The second fact check of the “factchecker energy” of SER is titled: Is there a future for solar energy in the Netherlands?. Although the author of this fact check admits that solar energy only has a very tiny share (0.1% of the energy consumption) and it needs to be balanced by other flexible energy sources, he is very optimistic about the future. His “fact” check seem to rely on future developments related to solar energy.
As a whole, it seems a quite bland and overly optimistic fact check, but there was one statement that caught my attention (translated from Dutch, my emphasis):
There is a factor of ten difference between summer and winter output of solar panels. What the share of solar power in the electricity mix will be, will depend to a large extent on the developments in electricity storage (for short and longer periods) and of the expansion of the electricity connections with other countries. Wind power and solar energy complement each other in that respect: the supply of wind power is higher in the winter when the supply of solar energy is lower.
That is an interesting statement. Apparently wind energy produces more power in winter and this compensates for the loss of output of solar cells during the same time. I decided to have a look at the data to find out to what extent “wind complements solar”, but also the significance of this phenomenon in a continuous working grid.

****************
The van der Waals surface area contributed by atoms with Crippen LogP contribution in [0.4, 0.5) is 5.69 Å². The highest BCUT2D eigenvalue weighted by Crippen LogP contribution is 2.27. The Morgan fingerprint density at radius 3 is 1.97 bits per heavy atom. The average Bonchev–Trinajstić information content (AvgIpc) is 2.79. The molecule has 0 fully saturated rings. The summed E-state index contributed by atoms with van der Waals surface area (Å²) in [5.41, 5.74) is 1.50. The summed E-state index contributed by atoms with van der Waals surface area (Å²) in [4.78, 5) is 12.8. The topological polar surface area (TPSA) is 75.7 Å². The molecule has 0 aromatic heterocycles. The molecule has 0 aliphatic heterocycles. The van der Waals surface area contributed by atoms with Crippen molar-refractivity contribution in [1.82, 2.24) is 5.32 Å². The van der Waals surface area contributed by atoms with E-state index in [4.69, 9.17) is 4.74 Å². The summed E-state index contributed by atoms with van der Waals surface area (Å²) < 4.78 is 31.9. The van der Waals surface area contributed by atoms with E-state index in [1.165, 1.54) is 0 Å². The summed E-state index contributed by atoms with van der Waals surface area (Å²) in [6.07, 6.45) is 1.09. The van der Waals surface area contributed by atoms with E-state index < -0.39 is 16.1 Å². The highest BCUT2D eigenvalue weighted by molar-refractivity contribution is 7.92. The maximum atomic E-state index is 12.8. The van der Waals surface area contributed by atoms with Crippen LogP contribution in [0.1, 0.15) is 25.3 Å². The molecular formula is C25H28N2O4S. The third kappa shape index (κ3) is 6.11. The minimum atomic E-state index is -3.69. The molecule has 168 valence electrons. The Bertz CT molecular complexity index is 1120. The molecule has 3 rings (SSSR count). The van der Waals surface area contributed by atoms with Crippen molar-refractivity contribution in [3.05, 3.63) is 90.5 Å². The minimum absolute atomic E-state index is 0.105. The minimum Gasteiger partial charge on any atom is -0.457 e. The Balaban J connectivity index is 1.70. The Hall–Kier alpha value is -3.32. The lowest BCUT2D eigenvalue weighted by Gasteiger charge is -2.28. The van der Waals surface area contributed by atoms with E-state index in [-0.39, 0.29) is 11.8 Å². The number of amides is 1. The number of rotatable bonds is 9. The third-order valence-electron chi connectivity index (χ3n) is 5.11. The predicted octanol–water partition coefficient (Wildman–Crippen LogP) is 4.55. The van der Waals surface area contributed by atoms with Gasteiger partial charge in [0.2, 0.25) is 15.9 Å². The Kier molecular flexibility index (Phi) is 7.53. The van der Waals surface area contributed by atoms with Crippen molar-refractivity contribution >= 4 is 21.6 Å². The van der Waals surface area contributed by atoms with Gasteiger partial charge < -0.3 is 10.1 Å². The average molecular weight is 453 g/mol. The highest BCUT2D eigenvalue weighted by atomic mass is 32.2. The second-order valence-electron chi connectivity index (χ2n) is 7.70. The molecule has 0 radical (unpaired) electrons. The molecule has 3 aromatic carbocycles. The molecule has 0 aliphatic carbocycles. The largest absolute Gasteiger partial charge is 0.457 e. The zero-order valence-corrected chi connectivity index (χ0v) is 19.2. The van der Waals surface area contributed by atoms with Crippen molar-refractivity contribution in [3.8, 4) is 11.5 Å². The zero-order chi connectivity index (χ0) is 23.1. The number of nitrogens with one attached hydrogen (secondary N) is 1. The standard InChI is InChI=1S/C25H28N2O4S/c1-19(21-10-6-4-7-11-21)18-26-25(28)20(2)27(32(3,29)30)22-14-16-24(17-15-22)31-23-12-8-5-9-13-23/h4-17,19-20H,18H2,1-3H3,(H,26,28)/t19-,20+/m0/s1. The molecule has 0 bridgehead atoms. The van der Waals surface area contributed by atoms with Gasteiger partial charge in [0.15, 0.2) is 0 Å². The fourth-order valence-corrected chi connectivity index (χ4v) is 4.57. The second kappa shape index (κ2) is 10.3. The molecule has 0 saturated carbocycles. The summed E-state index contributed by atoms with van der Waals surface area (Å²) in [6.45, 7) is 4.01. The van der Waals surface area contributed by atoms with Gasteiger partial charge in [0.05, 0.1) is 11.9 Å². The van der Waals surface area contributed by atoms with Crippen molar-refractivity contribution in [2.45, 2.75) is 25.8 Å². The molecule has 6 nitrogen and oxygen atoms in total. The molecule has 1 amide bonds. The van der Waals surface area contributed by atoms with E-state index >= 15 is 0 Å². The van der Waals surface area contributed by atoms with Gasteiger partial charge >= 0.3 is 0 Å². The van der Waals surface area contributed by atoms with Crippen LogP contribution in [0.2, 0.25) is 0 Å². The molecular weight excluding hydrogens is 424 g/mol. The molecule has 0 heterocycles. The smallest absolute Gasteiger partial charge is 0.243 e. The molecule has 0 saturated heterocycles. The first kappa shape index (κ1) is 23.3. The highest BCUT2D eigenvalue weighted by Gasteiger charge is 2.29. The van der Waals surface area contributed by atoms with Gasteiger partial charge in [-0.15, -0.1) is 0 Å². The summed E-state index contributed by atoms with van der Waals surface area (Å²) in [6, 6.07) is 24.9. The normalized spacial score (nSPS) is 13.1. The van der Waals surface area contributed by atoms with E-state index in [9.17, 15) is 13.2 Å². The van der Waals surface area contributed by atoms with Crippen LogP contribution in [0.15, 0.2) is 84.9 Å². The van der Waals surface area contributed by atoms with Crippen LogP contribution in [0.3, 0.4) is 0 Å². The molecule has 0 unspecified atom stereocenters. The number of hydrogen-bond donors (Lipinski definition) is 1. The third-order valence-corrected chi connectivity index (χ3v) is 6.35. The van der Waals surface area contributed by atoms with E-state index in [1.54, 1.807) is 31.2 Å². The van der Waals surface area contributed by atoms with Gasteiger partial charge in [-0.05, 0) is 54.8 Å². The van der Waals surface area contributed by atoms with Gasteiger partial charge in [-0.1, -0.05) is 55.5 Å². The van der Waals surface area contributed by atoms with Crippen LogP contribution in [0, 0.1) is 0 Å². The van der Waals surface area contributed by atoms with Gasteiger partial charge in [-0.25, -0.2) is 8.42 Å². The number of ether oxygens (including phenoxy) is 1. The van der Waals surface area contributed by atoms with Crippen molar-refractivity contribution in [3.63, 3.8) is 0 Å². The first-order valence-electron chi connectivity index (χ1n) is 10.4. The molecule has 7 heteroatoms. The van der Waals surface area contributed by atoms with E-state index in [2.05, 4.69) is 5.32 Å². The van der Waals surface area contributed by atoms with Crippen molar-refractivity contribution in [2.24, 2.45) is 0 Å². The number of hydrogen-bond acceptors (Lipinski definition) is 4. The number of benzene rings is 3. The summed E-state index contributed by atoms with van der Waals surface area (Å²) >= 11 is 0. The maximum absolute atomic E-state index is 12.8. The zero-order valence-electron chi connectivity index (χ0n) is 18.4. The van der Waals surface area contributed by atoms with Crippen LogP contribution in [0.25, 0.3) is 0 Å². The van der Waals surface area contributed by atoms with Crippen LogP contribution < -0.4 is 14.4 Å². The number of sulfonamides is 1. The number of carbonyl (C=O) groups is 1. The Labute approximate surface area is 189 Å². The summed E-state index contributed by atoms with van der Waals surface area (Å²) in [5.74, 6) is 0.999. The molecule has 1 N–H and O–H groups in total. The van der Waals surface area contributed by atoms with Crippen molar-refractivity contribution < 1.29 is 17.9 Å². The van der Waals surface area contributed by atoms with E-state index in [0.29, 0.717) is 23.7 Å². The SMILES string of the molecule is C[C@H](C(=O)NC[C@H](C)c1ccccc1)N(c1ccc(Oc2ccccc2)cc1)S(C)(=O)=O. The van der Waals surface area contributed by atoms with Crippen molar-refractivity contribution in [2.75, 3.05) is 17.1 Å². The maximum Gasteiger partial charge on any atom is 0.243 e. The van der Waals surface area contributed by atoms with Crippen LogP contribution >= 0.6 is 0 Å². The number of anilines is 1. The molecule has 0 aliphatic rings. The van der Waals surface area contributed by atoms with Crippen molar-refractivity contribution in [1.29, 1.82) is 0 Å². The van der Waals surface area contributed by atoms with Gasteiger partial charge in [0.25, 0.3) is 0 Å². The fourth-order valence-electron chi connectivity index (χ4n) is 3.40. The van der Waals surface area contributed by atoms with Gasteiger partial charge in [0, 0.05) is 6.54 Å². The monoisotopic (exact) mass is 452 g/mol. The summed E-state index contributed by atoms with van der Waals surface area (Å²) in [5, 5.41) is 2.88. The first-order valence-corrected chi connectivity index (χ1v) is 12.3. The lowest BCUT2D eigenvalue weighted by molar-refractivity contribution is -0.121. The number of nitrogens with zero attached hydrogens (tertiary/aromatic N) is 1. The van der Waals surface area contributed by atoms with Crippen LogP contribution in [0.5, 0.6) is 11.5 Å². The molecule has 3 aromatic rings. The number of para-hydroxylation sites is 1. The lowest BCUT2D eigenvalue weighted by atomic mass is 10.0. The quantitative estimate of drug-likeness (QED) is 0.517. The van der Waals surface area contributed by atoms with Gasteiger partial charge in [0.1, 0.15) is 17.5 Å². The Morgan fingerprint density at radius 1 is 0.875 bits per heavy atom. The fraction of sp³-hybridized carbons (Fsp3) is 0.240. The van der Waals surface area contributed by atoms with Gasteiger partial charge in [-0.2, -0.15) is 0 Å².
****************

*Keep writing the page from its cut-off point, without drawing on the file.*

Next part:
From the half-news department comes the article titled Capacity of wind energy has overtaken coal in De Morgen (the Flemish Guardian).
This is how it is explained (translated from Dutch):
Last year, the installed capacity of wind power in Europe surpassed that of coal. This according to figures from the industry association WindEurope.
In terms of capacity, only gas-fired power plants preceded wind energy.
The source was an article with the same title from Belga (a news agency) and it was copied verbatim by a huge flock of news sites in Flanders.
The article in De Morgen jumped out as a sore thumb: it appeared in the section “Science”. Probably copied by a “science” journalist who had no clue that comparing installed capacity of wind with coal is meaningless and a direct comparison of the two is misleading.